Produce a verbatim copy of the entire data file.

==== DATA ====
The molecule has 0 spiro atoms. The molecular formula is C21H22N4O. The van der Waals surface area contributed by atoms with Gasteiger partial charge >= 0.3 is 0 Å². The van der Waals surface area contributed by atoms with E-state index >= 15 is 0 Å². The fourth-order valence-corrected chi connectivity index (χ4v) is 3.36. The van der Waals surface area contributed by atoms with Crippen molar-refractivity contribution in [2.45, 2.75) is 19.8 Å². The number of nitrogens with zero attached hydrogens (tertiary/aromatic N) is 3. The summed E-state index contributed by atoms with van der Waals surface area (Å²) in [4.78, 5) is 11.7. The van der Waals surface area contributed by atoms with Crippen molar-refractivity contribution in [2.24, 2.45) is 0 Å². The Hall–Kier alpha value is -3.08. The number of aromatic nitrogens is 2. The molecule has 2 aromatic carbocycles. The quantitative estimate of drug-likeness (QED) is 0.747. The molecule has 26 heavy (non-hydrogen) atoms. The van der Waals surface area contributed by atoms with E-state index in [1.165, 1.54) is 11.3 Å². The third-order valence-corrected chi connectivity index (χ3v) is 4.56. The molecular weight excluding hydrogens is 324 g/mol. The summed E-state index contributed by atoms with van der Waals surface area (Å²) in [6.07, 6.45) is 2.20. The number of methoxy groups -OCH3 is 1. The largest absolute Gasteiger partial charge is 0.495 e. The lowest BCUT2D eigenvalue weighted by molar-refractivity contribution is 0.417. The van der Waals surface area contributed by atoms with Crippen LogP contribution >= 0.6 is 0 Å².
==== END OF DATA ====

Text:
The molecule has 0 spiro atoms. The molecular formula is C21H22N4O. The van der Waals surface area contributed by atoms with Gasteiger partial charge >= 0.3 is 0 Å². The van der Waals surface area contributed by atoms with E-state index >= 15 is 0 Å². The fourth-order valence-corrected chi connectivity index (χ4v) is 3.36. The van der Waals surface area contributed by atoms with Crippen molar-refractivity contribution in [2.45, 2.75) is 19.8 Å². The number of nitrogens with zero attached hydrogens (tertiary/aromatic N) is 3. The summed E-state index contributed by atoms with van der Waals surface area (Å²) in [4.78, 5) is 11.7. The van der Waals surface area contributed by atoms with Crippen molar-refractivity contribution in [2.24, 2.45) is 0 Å². The Hall–Kier alpha value is -3.08. The number of aromatic nitrogens is 2. The molecule has 2 aromatic carbocycles. The quantitative estimate of drug-likeness (QED) is 0.747. The molecule has 26 heavy (non-hydrogen) atoms. The van der Waals surface area contributed by atoms with E-state index in [1.165, 1.54) is 11.3 Å². The third-order valence-corrected chi connectivity index (χ3v) is 4.56. The molecular weight excluding hydrogens is 324 g/mol. The summed E-state index contributed by atoms with van der Waals surface area (Å²) in [6.07, 6.45) is 2.20. The number of methoxy groups -OCH3 is 1. The largest absolute Gasteiger partial charge is 0.495 e. The lowest BCUT2D eigenvalue weighted by molar-refractivity contribution is 0.417. The van der Waals surface area contributed by atoms with Crippen LogP contribution >= 0.6 is 0 Å².